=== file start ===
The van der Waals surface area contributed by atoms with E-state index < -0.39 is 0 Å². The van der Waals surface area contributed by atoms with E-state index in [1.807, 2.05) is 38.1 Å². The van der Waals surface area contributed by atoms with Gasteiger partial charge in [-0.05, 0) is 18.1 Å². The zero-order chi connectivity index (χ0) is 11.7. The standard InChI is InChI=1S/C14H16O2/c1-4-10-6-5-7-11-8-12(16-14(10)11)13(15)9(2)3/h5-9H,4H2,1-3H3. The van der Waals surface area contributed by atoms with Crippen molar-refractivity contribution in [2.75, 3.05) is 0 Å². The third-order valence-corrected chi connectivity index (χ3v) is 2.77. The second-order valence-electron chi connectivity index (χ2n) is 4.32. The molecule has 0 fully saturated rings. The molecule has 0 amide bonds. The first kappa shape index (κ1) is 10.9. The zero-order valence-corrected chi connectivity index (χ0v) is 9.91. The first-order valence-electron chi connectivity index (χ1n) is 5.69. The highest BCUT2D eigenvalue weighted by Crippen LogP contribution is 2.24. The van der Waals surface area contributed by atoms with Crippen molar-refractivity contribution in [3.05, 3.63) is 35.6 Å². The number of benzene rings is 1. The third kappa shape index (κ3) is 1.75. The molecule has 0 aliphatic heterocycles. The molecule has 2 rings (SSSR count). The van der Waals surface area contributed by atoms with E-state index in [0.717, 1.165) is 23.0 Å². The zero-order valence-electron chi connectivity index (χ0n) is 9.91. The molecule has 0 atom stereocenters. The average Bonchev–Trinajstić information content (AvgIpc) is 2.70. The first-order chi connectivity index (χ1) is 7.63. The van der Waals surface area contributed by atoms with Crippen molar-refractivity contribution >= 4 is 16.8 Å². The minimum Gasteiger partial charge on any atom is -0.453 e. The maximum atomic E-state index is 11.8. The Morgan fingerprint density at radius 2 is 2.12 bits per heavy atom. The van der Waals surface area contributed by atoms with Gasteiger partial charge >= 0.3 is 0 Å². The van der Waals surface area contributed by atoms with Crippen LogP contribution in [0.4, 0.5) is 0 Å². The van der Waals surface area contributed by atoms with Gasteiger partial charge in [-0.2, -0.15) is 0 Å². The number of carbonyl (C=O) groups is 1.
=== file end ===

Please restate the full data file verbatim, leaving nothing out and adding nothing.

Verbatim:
The van der Waals surface area contributed by atoms with E-state index < -0.39 is 0 Å². The van der Waals surface area contributed by atoms with E-state index in [1.807, 2.05) is 38.1 Å². The van der Waals surface area contributed by atoms with Gasteiger partial charge in [-0.05, 0) is 18.1 Å². The zero-order chi connectivity index (χ0) is 11.7. The standard InChI is InChI=1S/C14H16O2/c1-4-10-6-5-7-11-8-12(16-14(10)11)13(15)9(2)3/h5-9H,4H2,1-3H3. The van der Waals surface area contributed by atoms with Crippen molar-refractivity contribution in [2.75, 3.05) is 0 Å². The third-order valence-corrected chi connectivity index (χ3v) is 2.77. The second-order valence-electron chi connectivity index (χ2n) is 4.32. The molecule has 0 fully saturated rings. The molecule has 0 amide bonds. The first kappa shape index (κ1) is 10.9. The zero-order valence-corrected chi connectivity index (χ0v) is 9.91. The first-order valence-electron chi connectivity index (χ1n) is 5.69. The highest BCUT2D eigenvalue weighted by Crippen LogP contribution is 2.24. The van der Waals surface area contributed by atoms with Crippen molar-refractivity contribution in [3.05, 3.63) is 35.6 Å². The number of benzene rings is 1. The third kappa shape index (κ3) is 1.75. The molecule has 0 aliphatic heterocycles. The molecule has 2 rings (SSSR count). The van der Waals surface area contributed by atoms with E-state index in [0.717, 1.165) is 23.0 Å². The zero-order valence-electron chi connectivity index (χ0n) is 9.91. The molecule has 0 atom stereocenters. The average Bonchev–Trinajstić information content (AvgIpc) is 2.70. The first-order chi connectivity index (χ1) is 7.63. The van der Waals surface area contributed by atoms with Crippen molar-refractivity contribution >= 4 is 16.8 Å². The minimum Gasteiger partial charge on any atom is -0.453 e. The maximum atomic E-state index is 11.8. The Morgan fingerprint density at radius 2 is 2.12 bits per heavy atom. The van der Waals surface area contributed by atoms with Gasteiger partial charge >= 0.3 is 0 Å². The van der Waals surface area contributed by atoms with Crippen LogP contribution in [0.4, 0.5) is 0 Å². The van der Waals surface area contributed by atoms with Gasteiger partial charge in [-0.2, -0.15) is 0 Å². The number of carbonyl (C=O) groups is 1.